Scott: Along with Kind of Blue, this was one of the many jazz records I snagged from the library back in high school. And while I thought I loved sax before, Coltrane’s playing absolutely blew me away at the time. He still does. I’ve spent a lot more time with Coltrane’s later work, but Giant Steps first grabbed my attention and proved why his discography is an essential one to explore.

Jimmy: Yeah, when it comes to sheer skill, you can’t beat John Coltrane. We’re talking about a man who would spend almost all his waking time practicing. He’d go through packs upon packs of reeds just to find the right one for what he wanted to do. What’s interesting about Giant Steps in particular, as opposed to Coltrane’s other early work, though, is his use of what is now called “sheets of sound:” strings of arpeggios played incredibly fast as to create a solid form of sound, hence the name.

Scott: The speed of the record was another big draw for me. One of my favorite styles of jazz drumming is the quick shuffle that relies heavily on the ride. Before Giant Steps, I’d really only heard easy listening and jazz standards from Frank Sinatra and the like, so to hear such upbeat, direct and infectious jazz was invigorating for me.

Jimmy: The speed was something that surprised people back in Coltrane’s days as well. Even though bebop pioneers like Charlie Parker and Dizzy Gillespie were years before Coltrane, Giant Steps still blew minds, especially in a scene that at the time was gravitating more towards Cool and West Coast jazz.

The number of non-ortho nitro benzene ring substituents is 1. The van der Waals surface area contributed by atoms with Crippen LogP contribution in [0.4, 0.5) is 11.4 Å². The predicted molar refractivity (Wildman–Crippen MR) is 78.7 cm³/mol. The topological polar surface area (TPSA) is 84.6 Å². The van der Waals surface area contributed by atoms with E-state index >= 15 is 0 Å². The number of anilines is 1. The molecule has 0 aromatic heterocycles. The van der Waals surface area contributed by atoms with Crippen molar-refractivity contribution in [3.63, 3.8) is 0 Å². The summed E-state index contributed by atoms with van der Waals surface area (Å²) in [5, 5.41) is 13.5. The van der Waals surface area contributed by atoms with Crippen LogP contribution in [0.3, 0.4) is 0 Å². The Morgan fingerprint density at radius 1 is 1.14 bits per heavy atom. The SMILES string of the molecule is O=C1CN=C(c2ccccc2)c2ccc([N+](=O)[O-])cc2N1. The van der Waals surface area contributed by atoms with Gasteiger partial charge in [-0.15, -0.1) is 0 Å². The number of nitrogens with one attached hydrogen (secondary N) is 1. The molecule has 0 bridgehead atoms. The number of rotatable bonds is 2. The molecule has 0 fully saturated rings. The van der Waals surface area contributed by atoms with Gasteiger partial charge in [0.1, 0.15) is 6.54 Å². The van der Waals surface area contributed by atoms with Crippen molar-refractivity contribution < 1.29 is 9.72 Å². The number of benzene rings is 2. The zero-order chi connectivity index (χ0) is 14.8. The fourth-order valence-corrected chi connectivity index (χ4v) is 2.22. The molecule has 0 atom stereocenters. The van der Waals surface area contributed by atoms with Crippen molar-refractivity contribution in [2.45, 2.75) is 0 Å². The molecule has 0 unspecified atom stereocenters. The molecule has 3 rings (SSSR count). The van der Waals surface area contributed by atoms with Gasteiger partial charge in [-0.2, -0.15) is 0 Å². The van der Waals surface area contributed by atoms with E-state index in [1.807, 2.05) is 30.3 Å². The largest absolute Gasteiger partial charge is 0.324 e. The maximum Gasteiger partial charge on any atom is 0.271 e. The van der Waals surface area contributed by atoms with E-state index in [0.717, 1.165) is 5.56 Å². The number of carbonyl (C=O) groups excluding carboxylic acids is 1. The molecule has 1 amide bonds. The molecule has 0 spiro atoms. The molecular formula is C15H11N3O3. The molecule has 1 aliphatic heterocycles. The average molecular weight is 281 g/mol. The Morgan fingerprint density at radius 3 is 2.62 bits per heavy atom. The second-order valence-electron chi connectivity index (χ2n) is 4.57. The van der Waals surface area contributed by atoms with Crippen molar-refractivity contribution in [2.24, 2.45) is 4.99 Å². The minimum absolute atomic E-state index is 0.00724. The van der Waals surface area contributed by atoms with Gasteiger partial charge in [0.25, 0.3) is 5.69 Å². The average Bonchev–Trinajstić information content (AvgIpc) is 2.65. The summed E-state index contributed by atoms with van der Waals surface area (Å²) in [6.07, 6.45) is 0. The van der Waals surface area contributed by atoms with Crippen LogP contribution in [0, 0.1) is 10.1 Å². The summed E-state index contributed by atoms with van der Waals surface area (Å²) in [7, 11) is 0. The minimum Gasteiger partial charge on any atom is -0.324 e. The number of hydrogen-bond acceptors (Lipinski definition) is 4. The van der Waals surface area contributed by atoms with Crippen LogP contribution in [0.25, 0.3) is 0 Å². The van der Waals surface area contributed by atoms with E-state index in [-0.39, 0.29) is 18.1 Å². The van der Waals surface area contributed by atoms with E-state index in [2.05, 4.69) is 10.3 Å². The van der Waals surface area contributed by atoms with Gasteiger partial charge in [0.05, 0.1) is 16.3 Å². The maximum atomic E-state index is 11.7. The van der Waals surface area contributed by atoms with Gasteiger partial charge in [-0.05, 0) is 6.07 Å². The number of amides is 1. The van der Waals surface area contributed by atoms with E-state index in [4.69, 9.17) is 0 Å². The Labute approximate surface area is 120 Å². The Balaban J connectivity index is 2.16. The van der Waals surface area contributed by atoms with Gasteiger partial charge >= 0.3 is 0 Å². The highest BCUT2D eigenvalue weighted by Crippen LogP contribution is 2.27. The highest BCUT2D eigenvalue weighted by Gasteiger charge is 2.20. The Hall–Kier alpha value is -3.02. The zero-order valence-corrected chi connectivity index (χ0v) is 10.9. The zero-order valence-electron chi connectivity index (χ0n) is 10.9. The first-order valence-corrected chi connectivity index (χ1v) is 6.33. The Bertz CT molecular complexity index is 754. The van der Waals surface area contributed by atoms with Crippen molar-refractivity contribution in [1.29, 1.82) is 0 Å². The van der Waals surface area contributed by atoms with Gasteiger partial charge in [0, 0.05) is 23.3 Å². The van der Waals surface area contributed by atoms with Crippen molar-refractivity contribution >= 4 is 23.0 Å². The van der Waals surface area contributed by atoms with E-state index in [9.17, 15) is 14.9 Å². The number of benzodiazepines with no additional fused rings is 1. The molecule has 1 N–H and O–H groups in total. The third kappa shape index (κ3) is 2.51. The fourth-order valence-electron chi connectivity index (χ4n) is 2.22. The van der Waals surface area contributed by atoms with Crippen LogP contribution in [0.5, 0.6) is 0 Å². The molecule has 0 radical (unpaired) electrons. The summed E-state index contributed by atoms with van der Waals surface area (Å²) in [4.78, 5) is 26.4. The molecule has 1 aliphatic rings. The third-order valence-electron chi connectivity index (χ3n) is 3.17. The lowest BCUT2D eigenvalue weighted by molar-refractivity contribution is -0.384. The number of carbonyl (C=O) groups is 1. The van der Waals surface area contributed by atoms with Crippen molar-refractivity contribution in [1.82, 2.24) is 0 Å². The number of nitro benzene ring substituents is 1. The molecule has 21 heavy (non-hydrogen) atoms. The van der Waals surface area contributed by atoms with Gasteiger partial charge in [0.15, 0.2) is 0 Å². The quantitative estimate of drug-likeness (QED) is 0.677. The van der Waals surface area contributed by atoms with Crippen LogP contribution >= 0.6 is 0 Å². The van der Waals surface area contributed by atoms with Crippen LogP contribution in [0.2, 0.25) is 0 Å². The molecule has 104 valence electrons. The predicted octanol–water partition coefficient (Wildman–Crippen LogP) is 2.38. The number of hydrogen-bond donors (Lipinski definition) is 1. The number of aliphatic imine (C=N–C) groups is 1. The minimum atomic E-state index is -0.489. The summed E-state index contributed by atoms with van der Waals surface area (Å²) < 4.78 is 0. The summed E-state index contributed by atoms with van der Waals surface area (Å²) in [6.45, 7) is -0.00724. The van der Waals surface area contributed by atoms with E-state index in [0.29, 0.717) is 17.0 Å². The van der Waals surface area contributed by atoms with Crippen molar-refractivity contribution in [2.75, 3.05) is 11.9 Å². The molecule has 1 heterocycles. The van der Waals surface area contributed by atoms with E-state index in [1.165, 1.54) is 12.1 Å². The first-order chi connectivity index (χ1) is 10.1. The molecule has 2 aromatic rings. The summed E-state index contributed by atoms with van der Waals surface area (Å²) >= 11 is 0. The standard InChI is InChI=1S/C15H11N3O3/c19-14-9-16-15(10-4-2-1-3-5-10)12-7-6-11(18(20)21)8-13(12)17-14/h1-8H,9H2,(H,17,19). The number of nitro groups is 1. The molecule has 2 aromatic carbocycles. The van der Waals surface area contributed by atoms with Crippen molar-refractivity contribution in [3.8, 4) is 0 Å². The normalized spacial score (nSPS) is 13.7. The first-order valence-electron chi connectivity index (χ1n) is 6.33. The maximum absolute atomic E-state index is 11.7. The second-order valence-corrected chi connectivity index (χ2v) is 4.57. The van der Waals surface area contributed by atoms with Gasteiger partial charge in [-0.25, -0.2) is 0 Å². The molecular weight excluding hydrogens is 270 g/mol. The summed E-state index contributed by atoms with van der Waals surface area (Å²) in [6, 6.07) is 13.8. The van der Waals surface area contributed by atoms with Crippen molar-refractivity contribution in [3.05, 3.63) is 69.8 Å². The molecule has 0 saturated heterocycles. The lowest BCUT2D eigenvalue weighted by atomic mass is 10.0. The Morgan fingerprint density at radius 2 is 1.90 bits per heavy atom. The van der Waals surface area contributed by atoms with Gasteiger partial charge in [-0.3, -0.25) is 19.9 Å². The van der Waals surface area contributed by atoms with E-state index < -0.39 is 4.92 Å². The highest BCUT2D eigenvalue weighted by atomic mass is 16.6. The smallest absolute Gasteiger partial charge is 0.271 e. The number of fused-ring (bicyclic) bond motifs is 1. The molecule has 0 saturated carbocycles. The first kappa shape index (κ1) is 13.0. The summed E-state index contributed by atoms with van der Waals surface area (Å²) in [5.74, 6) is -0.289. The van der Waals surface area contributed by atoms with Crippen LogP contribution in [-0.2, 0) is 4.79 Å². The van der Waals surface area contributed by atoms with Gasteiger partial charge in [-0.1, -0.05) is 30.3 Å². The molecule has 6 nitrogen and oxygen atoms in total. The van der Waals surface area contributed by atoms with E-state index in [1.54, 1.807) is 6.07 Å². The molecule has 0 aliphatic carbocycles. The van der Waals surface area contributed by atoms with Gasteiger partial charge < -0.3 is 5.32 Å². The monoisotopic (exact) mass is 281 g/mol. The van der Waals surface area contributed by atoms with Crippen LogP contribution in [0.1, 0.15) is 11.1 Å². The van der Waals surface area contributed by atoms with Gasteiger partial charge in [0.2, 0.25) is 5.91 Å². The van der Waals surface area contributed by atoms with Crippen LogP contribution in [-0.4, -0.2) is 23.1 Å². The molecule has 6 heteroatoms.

JazzClub-StarterKit-Subbanner-Duke

Duke Ellington – Ellington at Newport (1956)

Scott: Where to next, James?

Jimmy: Well, Scottford, I was thinking of something a little different, but still incredibly essential to the jazz world: Duke Ellington’s Ellington At Newport. I know you haven’t listened to this, Scott, but it’s a great album.

Scott: Yeah, I’m not as familiar with Duke, except for his collaborative record with Coltrane, which is fantastic. His opening piano riff on that album is spectacular.

Jimmy: Duke is worth checking out, no matter where you are in jazz; he took the traditional big band sound, which had gotten pretty stagnant, and essentially turned it on its head with intelligent composition.

Scott: I was going to say, I love what I’m hearing from Ellington at Newport so far; it sounds like an upgraded version of big band music. I’ve always loved jazz clarinet so much because it reminds me of my favorite Pixar movies from when I was kid.

Jimmy: Yup. Duke experimented a lot with his work, though perhaps not to the point that other musicians in the future like Coleman and Coltrane and Davis took it. I think that Ellington and a lot of big band music gets overlooked, honestly; it seems like we tend to think of jazz as something that either a small group plays or a large group with a singer plays, when it can actually be a combination of the two. Swing and big band music definitely wasn’t much of a genre in terms of experimentation (considering that Duke was basically the king of that at the time), but it’s an important time in jazz music that deserves a little more attention.